Easy homemade oat milk

One of the biggest improvements we have had during this month without plastic is the reduction of food packaging. We usually bought a liter of plant-based milk once or two times a week as we both love to make warm drinks such as hot chocolate, matcha latte, and turmeric latte during the freezing winter. Check out some recipes for that here! Anyways, now we have entered into the world of homemade milk - which is actually doable for anyone, it's super cheap, and so so so good for you and the planet.

Oat milk (1 liter)

  • 200 grams oats (we use organic, gluten-free)

  • 1 liter water

  • A pinch of sea salt

  • Optional: A tbs of sweetener (honey, agave, maple syrup)

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Soak the oats in water for 8-12 hours. I typically do it overnight. Rinse them if you wish, or place them straight in a blender with the rest of the ingredients. Blend for a couple of minutes, and then rinse out the oat residue with a strainer or a cheesecloth if you have that (I use a simple strainer). Store it in an airtight bottle, and it will last for about five days in the fridge.

An update on a month without plastic

We thought it was time for an update on our project plastic free now that we are over halfway through. We suspected that it would be challenging and hoped it would engage you guys out there, but we never expected the response we have received! What a bunch of fantastic, inspiring and smart brains we have had the pleasure to meet. 
As many of you may know, we are two sisters behind Radical Broccoli, and as we speak, one is up in the mountains at a winter cabin, and the other is at a yoga teacher training close to the equator. When we considered having a plastic-related challenge, we went back and forth discussing when would be a good time, what we needed to prepare and so forth. As soon as we got challenged by a big news channel to announce it on their snapchat, we just had to jump into it, without preparing anything. Nevertheless, it made the whole thing more relatable and trustworthy.
The first week - easier than expected?At the beginning of the month, we presented to you the rules we were going to stick to. For example that the plastic-free challenge didn't include food prepared by others and that we would use everything we already had. This made it extremely easy the first couple of days, except for a lunch meeting out and about at a café in Oslo, when we had to ask for reusable cutlery, as they serve with plastic also for those eating in. What an idéa! When we asked why, they said it was because people mistake the real forks and knives for plastic, and throw them out. Don't know whether to laugh/cry believing it or by the excuse!
Our first big grocery shopping took about two hours, and we stopped by Kiwi (average grocery store), Juels 33 (more of a specialty store) and Røtter (health shop) to get everything we thought we needed for a week. We got quite a lot of fruits and vegetables at Kiwi (mango, banana, tomato, grapefruit, lemon, dates, avocado, beets, pineapple) that we packed into cloth bags to weigh them together. We also got some dried goods in cardboard boxes such as beans and lentils, crisp bread, flour, oats, and tea. What a pleasure to not bring a single piece of plastic out of a plastic-filled shop (almost - we saw afterward that each fruit and veg had a sticker on it - now collected in our jar). We almost bought a bag of snacks that looks unmistakably like paper but actually is made of plastic - good thing some stuff is labeled!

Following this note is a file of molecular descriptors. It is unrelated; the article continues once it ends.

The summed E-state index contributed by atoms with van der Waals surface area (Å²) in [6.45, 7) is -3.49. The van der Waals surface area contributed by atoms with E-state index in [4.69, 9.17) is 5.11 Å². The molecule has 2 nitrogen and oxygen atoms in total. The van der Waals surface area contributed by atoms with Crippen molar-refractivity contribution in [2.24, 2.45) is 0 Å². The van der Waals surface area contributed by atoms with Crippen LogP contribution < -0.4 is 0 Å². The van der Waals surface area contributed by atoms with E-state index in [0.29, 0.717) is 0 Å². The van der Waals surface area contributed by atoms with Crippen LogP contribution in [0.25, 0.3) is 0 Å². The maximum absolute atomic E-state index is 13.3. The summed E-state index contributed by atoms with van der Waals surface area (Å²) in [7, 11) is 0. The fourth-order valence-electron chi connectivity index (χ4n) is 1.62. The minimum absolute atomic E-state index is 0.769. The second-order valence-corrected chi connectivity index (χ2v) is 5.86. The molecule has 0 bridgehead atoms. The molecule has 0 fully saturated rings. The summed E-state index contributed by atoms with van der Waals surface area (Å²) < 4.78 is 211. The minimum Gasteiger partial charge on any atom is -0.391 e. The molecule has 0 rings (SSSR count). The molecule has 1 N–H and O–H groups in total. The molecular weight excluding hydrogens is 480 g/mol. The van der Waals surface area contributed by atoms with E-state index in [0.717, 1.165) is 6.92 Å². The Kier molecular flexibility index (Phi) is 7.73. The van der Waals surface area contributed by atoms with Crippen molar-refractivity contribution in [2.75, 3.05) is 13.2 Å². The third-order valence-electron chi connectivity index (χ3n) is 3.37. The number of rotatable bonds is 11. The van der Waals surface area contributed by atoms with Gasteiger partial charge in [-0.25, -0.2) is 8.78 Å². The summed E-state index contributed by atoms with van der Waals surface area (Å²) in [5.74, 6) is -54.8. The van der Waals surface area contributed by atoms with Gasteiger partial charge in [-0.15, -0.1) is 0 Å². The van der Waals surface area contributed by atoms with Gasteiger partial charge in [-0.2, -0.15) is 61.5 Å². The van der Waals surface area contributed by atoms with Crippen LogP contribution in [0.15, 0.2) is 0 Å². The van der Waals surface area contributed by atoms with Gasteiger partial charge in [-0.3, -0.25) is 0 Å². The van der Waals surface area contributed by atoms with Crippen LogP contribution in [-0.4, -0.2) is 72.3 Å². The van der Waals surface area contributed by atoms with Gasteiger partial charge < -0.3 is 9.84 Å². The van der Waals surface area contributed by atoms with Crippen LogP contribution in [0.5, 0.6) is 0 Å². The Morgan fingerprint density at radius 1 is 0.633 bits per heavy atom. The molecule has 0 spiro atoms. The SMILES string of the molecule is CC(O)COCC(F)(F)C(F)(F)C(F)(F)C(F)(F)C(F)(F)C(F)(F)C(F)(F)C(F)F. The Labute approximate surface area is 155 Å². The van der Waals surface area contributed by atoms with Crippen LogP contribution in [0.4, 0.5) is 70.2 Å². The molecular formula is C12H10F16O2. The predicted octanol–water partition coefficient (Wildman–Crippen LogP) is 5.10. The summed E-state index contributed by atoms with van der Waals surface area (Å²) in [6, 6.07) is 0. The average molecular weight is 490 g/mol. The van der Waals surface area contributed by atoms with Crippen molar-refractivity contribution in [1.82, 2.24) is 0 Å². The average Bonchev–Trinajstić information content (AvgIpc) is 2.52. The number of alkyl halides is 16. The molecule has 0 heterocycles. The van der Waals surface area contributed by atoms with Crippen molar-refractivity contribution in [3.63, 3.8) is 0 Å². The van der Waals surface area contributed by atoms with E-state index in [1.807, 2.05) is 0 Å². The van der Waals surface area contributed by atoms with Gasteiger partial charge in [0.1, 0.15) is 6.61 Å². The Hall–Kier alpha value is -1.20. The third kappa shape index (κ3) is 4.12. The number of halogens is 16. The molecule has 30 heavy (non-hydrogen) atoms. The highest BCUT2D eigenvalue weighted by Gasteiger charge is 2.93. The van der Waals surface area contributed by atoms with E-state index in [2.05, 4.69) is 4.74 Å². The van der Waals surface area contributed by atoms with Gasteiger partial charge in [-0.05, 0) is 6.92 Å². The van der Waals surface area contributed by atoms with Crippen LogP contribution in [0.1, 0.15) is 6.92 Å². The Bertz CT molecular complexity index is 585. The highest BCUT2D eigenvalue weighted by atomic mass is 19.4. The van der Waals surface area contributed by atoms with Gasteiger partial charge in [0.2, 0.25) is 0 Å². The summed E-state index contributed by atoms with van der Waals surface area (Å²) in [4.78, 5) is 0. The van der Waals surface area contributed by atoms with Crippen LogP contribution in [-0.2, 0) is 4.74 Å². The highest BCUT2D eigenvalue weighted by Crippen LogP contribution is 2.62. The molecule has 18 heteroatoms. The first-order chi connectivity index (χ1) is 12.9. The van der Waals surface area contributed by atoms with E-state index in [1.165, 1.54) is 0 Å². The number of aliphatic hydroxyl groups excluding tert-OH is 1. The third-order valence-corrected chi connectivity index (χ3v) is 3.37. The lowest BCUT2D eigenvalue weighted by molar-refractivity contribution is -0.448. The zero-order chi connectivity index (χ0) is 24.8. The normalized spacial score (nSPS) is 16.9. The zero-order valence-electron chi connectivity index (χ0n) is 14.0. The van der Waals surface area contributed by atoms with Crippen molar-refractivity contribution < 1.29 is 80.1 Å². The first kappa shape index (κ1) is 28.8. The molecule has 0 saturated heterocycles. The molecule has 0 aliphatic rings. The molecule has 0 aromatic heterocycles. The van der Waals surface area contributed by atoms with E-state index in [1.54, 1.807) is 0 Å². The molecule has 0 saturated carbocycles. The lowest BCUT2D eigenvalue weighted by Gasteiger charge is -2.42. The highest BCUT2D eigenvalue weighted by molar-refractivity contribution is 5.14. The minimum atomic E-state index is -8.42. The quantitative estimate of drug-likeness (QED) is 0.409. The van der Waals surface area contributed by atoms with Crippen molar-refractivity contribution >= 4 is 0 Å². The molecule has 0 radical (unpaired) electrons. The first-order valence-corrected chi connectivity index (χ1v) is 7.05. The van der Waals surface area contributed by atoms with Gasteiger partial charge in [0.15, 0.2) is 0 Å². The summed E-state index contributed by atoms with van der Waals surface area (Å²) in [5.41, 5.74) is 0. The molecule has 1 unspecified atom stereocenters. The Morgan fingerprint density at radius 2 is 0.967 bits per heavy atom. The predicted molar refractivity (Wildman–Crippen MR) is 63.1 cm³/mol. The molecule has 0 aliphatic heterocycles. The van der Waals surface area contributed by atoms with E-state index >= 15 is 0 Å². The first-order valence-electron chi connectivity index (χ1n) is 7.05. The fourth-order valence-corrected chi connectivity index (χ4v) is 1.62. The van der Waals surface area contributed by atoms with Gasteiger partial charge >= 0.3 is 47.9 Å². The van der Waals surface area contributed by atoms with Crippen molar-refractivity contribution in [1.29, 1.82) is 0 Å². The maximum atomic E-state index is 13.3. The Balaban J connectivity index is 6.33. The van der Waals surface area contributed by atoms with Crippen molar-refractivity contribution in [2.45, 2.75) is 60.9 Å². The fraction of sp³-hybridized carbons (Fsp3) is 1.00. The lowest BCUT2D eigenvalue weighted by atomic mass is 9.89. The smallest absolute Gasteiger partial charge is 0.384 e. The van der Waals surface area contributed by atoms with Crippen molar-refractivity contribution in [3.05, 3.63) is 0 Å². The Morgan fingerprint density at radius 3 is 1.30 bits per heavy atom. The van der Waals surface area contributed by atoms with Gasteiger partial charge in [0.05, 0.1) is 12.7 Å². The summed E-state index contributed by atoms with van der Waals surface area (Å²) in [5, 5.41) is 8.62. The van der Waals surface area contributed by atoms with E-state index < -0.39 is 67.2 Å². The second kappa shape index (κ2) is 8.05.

Week two - some good fortune and some failure 
At the beginning of the second week, we started to run out of all the main frozen breakfast smoothie ingredients and cosmetic products such as shampoo, conditioner and body lotion. One Instagram and some comments later we learned that apple cider vinegar and baking soda works like hell for a nice hair wash and that many of you guys use this regularly (!). We tested it out, skeptical about the smell, but it turned out quite well and looked all shiny and nice. The second wash was not so successful, and we are considering another of the advice - buying a shampoo bar wrapped in paper from Lush.
At the end of a long work week, we were ready for some Indian take away. We both completely forgot about the challenge when we ordered, and had such luck as it came in aluminum and cardboard containers. Which then again made us think of whether this is any more eco-friendly?
Anette also got some juicy plastic wrapped packages that she had ordered in January - three plastic bags - one covering the other. How on earth will it all fit in the jar?
Oh, and we had some kombucha bottle failures too!
At the end of the second week, it was time for departure for both of us. The traveling yogi had to prepare food for the trip - and made these scones - all plastic free minus baking soda which we had from before. She also checked how they consider plastic at the yoga retreat, and it seemed to be a conscious kind of place. The hardest thing was actually at arrival - not knowing whether or not the tap water was safe to drink. The first day out in town the water bottle was left at home at a trip planned to last for 20 minutes that lasted 8 hours. A day with a whoooole lotta tea! Shampoo and conditioner were borrowed from new friends.
The mountain goat got a real bonus as the cabin was full of food and shampoo from those who were here the weekend before. Jackpot. And a feeling of cheating a bit.